Vaz, 62, was the chairman of the powerful Home Affairs Committee as soon as the scandal appeared in tabloid Sunday Mirror. He stepped after concerns regarding conflict of interest concerning the work of this committee and issues which figured in the sting operation.
The committee said it discovered that Vaz acted in breach of para 16 of the House of Commons Code of Conduct, which states: “Members will never undertake any activity which would cause substantial harm to the integrity and reputation of the home of Commons as a whole, or even of its Members normally”.
The committee stated Vaz”disregarded” the legislation by”expressing a willingness” to provide cocaine to 2 male prostitutes, including there was”persuasive evidence” he secured a class A drug and paid-for intercourse in August 2016.
The watchdog said in its report which Vaz’s claim he had met with the guys to go over the redecoration of the apartment was”ridiculous”.
The committee stated in its report:”By expressing openness to buy a Class A drug, cocaine, for other people to use, thus showing disregard for the law, and from neglecting to co-operate entirely with the inquiry procedure, thereby demonstrating disrespect for the House’s criteria system, he’s caused considerable harm to the integrity and reputation of the home of Commons as a whole”.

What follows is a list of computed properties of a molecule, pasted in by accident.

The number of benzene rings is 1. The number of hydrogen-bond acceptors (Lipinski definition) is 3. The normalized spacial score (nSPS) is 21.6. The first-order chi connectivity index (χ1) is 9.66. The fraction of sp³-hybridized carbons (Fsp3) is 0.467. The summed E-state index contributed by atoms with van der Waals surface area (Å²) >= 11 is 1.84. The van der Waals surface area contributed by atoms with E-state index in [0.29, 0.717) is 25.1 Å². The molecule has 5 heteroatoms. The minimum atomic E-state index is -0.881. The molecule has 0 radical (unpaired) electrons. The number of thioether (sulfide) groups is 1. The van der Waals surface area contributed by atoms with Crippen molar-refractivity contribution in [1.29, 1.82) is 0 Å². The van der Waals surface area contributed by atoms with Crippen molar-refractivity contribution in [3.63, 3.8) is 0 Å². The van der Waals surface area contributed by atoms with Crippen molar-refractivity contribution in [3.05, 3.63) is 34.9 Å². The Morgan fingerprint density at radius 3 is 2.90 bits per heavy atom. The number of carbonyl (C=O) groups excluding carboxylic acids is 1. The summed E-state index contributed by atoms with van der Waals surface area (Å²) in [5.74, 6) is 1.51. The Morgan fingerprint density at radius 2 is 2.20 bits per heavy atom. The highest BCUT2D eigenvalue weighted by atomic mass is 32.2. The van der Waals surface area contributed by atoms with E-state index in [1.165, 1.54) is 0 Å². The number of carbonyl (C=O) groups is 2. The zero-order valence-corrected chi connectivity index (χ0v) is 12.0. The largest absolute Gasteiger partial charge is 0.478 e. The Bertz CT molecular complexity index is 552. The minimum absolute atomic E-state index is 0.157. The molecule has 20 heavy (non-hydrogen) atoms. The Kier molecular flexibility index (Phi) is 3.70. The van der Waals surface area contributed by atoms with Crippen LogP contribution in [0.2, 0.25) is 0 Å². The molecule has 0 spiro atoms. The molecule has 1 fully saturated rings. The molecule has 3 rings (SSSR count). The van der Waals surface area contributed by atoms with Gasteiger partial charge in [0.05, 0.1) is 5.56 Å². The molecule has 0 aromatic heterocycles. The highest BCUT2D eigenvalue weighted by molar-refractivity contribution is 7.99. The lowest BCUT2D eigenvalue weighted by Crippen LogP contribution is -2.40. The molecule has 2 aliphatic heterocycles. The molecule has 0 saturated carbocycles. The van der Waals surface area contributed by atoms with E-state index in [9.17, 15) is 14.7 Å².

“This is a significant violation of this Code. We urge that the House must suspend Mr Vaz out of its support for six months. We notice that this suspension, even if agreed by the House, will activate the conditions of the Recall of MPs Act 2015 and also call for a recall request to be opened in Mr Vaz’s constituency”.
The committee also suggested that when Vaz was to stop to be an MP for some reason, he must not be eligible to be awarded an former member’s pass.
The report included that Vaz’s behavior was disrespectful of their home’s system of criteria: “He’s failed, repeatedly, to answer direct questions; he’s given incomplete replies and his accounts have, in components, been phenomenal”, it stated.